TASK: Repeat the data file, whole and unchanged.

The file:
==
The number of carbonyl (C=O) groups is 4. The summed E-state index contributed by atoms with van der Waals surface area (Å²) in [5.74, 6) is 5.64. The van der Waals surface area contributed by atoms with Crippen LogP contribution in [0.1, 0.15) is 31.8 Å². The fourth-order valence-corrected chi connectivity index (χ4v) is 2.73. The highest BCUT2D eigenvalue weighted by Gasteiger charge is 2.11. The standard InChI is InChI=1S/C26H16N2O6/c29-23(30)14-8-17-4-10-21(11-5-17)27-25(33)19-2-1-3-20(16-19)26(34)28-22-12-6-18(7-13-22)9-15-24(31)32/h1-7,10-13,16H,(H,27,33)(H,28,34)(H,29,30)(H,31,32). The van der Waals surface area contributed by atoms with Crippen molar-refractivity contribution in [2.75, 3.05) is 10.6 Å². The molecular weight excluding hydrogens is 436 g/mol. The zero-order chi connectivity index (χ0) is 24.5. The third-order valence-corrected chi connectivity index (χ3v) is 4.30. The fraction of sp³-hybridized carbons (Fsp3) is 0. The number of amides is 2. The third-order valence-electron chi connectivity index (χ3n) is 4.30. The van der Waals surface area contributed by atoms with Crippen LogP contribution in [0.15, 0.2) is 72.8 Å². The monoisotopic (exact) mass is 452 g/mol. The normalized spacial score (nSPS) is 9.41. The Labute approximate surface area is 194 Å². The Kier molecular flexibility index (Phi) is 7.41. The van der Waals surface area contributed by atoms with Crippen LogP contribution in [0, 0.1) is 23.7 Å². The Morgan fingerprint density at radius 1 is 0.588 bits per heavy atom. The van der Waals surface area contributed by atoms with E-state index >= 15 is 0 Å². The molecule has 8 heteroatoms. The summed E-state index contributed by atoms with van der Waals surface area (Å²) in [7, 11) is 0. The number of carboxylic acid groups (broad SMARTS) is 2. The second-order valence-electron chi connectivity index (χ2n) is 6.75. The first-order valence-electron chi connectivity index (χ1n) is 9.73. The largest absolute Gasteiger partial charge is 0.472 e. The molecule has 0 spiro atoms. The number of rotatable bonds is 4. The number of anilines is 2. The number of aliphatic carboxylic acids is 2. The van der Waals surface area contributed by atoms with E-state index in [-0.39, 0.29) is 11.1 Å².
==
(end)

The number of carbonyl (C=O) groups is 4. The summed E-state index contributed by atoms with van der Waals surface area (Å²) in [5.74, 6) is 5.64. The van der Waals surface area contributed by atoms with Crippen LogP contribution in [0.1, 0.15) is 31.8 Å². The fourth-order valence-corrected chi connectivity index (χ4v) is 2.73. The highest BCUT2D eigenvalue weighted by Gasteiger charge is 2.11. The standard InChI is InChI=1S/C26H16N2O6/c29-23(30)14-8-17-4-10-21(11-5-17)27-25(33)19-2-1-3-20(16-19)26(34)28-22-12-6-18(7-13-22)9-15-24(31)32/h1-7,10-13,16H,(H,27,33)(H,28,34)(H,29,30)(H,31,32). The van der Waals surface area contributed by atoms with Crippen molar-refractivity contribution in [2.75, 3.05) is 10.6 Å². The molecular weight excluding hydrogens is 436 g/mol. The zero-order chi connectivity index (χ0) is 24.5. The third-order valence-corrected chi connectivity index (χ3v) is 4.30. The fraction of sp³-hybridized carbons (Fsp3) is 0. The number of amides is 2. The third-order valence-electron chi connectivity index (χ3n) is 4.30. The van der Waals surface area contributed by atoms with Crippen LogP contribution in [0.15, 0.2) is 72.8 Å². The monoisotopic (exact) mass is 452 g/mol. The normalized spacial score (nSPS) is 9.41. The Labute approximate surface area is 194 Å². The Kier molecular flexibility index (Phi) is 7.41. The van der Waals surface area contributed by atoms with Crippen LogP contribution in [0, 0.1) is 23.7 Å². The Morgan fingerprint density at radius 1 is 0.588 bits per heavy atom. The van der Waals surface area contributed by atoms with E-state index >= 15 is 0 Å². The molecule has 8 heteroatoms. The summed E-state index contributed by atoms with van der Waals surface area (Å²) in [7, 11) is 0. The number of carboxylic acid groups (broad SMARTS) is 2. The second-order valence-electron chi connectivity index (χ2n) is 6.75. The first-order valence-electron chi connectivity index (χ1n) is 9.73. The largest absolute Gasteiger partial charge is 0.472 e. The molecule has 0 spiro atoms. The number of rotatable bonds is 4. The number of anilines is 2. The number of aliphatic carboxylic acids is 2. The van der Waals surface area contributed by atoms with E-state index in [-0.39, 0.29) is 11.1 Å².